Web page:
Tuesday, May 24, 2016

Fair Labor Standards Act (FLSA) Regulations Update

On May 18, 2016, the final ruling was released, updating regulations defining which white collar workers are considered protected by the FLSA’s minimum wage and overtime standards.

Key Provisions of the Final Rule

The final rule focuses primarily on updating the salary and compensation levels needed for Executive, Administrative, and Professional workers to be classified as exempt.  Specifically, the final rule
  1. Sets the standard salary level at the 40th percentile of earnings of full-time salaried workers in the lowest-wage Census Region, currently the South ($913 per week; $47,476 annually for a full-year worker);
  2. Sets the total annual compensation requirement for highly compensated employees (HCE) subject to a minimal duties test to the annual equivalent of the 90th percentile of full-time salaried workers nationally ($134,004); and
  3. Establishes a mechanism for automatically updating the salary and compensation levels every three years to maintain the levels at the above percentiles and to ensure that they continue to provide useful and effective tests for exemption.
Additionally, the final rule amends the salary basis test to allow employers to use nondiscretionary bonuses and incentive payments (including commissions) to satisfy up to 10 percent of the new standard salary level.

The effective date of the final rule is December 1, 2016. The initial increases to the standard salary level (from $455 to $913 per week) and HCE total annual compensation requirement (from $100,000 to $134,004 per year) will be effective on that date. Future automatic updates to those thresholds will occur every three years, beginning on January 1, 2020.

Compensation 101: Why Should Organizations Utilize Pay Ranges?


At Astronology® we like to explore all angles of a situation. In the past we’ve written articles on compensation related topics like green circle rates (employees paid below the minimum of the pay range) and red circle rates (employees paid above the maximum of the pay range). This article examines why organizations should make the effort to set pay ranges in the first place, and what value these ranges add to an organization.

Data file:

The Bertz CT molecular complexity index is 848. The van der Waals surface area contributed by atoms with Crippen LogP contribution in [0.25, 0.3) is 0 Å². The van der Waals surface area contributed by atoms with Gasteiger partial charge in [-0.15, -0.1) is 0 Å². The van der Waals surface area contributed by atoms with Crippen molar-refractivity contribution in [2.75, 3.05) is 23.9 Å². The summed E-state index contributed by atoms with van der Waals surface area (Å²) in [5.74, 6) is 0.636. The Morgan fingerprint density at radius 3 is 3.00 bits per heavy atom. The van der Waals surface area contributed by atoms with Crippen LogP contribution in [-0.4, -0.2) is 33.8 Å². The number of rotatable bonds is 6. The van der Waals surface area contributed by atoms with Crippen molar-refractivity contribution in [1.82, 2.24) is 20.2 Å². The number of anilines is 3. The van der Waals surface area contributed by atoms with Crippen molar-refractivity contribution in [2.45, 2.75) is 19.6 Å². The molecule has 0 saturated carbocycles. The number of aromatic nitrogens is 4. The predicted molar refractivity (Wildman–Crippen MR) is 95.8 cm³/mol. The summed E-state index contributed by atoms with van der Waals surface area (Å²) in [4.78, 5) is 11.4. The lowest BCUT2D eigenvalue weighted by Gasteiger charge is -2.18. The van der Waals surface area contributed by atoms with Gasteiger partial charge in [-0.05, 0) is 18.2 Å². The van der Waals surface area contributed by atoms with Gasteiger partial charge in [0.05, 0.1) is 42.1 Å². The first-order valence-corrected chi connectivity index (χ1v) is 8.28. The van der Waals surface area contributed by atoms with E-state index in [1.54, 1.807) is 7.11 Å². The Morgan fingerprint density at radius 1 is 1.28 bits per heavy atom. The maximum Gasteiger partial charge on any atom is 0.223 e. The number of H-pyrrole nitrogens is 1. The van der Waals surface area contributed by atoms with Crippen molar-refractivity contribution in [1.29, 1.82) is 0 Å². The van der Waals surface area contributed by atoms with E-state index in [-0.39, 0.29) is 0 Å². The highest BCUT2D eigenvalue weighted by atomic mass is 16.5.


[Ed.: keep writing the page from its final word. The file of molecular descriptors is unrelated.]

The term “pay range” is not one that is succinctly explained. The human resources section of About.com describes a pay range as: “…the range of pay established by employers to pay to employees performing a particular job or function. Salary range generally has a minimum pay rate, a maximum pay rate, and a series of mid-range opportunities for pay increases.” While this definition is foundational, it begins to direct us towards the goal of figuring out the how of the pay range question, but not really the why.

Erisa Ojimba, in a Salary.com article, explains that “a company’s pay structure is the method of administering its pay philosophy.” If developed logically and communicated successfully, the pay structure will strongly reflect your organization’s pay philosophy and give confidence to employees. A 2014 survey from SHRM noted that “employees ranked compensation / pay above job security as the most important contributor to job satisfaction.” Clearly, it is important for pay structures to be organized and strongly demonstrate competitive compensation in order to attract and retain employees. 

When developing a pay structure the following needs to be determined:

  • Relevant data for establishing the relative value of a particular job to your organization. 
  • Relevant pay range for a job with the stated value to your organization. 
  • The value of each job position within the allotted pay range.

Once you have developed a pay structure, an on-going challenge is determining your organization's annual compensation budget. When set correctly, pay ranges can help you determine if you’re paying employees too little or too much.

When making the choice of how to structure pay ranges for your organization, the most important factors to consider, according to Jennifer Loftus, National Director of Astron Solutions, are the following:

  • Your organization’s size
  • Your organization’s fiscal constraints
  • Your organization’s culture
  • The size of your HR department
  • Your compensation philosophy